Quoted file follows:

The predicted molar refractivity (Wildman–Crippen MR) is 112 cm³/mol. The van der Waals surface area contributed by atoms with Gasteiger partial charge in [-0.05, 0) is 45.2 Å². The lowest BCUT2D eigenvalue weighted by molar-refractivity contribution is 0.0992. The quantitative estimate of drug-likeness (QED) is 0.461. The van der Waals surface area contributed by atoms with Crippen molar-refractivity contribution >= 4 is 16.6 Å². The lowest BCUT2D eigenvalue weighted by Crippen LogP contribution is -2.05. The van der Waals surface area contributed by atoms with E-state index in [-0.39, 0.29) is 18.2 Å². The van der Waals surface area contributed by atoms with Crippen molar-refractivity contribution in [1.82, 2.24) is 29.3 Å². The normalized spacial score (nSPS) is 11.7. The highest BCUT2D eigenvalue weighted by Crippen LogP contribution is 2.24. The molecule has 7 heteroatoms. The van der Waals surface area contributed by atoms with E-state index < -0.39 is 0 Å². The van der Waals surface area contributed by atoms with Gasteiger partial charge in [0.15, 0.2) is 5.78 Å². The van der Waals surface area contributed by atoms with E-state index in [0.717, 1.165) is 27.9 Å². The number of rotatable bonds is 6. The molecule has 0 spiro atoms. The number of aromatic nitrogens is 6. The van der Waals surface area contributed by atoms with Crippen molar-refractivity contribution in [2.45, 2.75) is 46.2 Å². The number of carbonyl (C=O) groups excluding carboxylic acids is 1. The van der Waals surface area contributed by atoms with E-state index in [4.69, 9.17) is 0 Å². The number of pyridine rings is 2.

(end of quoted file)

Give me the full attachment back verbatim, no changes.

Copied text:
The predicted molar refractivity (Wildman–Crippen MR) is 112 cm³/mol. The van der Waals surface area contributed by atoms with Gasteiger partial charge in [-0.05, 0) is 45.2 Å². The lowest BCUT2D eigenvalue weighted by molar-refractivity contribution is 0.0992. The quantitative estimate of drug-likeness (QED) is 0.461. The van der Waals surface area contributed by atoms with Crippen molar-refractivity contribution >= 4 is 16.6 Å². The lowest BCUT2D eigenvalue weighted by Crippen LogP contribution is -2.05. The van der Waals surface area contributed by atoms with E-state index in [-0.39, 0.29) is 18.2 Å². The van der Waals surface area contributed by atoms with Crippen molar-refractivity contribution in [1.82, 2.24) is 29.3 Å². The normalized spacial score (nSPS) is 11.7. The highest BCUT2D eigenvalue weighted by Crippen LogP contribution is 2.24. The molecule has 7 heteroatoms. The van der Waals surface area contributed by atoms with E-state index < -0.39 is 0 Å². The van der Waals surface area contributed by atoms with Gasteiger partial charge in [0.15, 0.2) is 5.78 Å². The van der Waals surface area contributed by atoms with E-state index in [0.717, 1.165) is 27.9 Å². The number of rotatable bonds is 6. The molecule has 0 spiro atoms. The number of aromatic nitrogens is 6. The van der Waals surface area contributed by atoms with Crippen molar-refractivity contribution in [2.45, 2.75) is 46.2 Å². The number of carbonyl (C=O) groups excluding carboxylic acids is 1. The van der Waals surface area contributed by atoms with E-state index in [4.69, 9.17) is 0 Å². The number of pyridine rings is 2.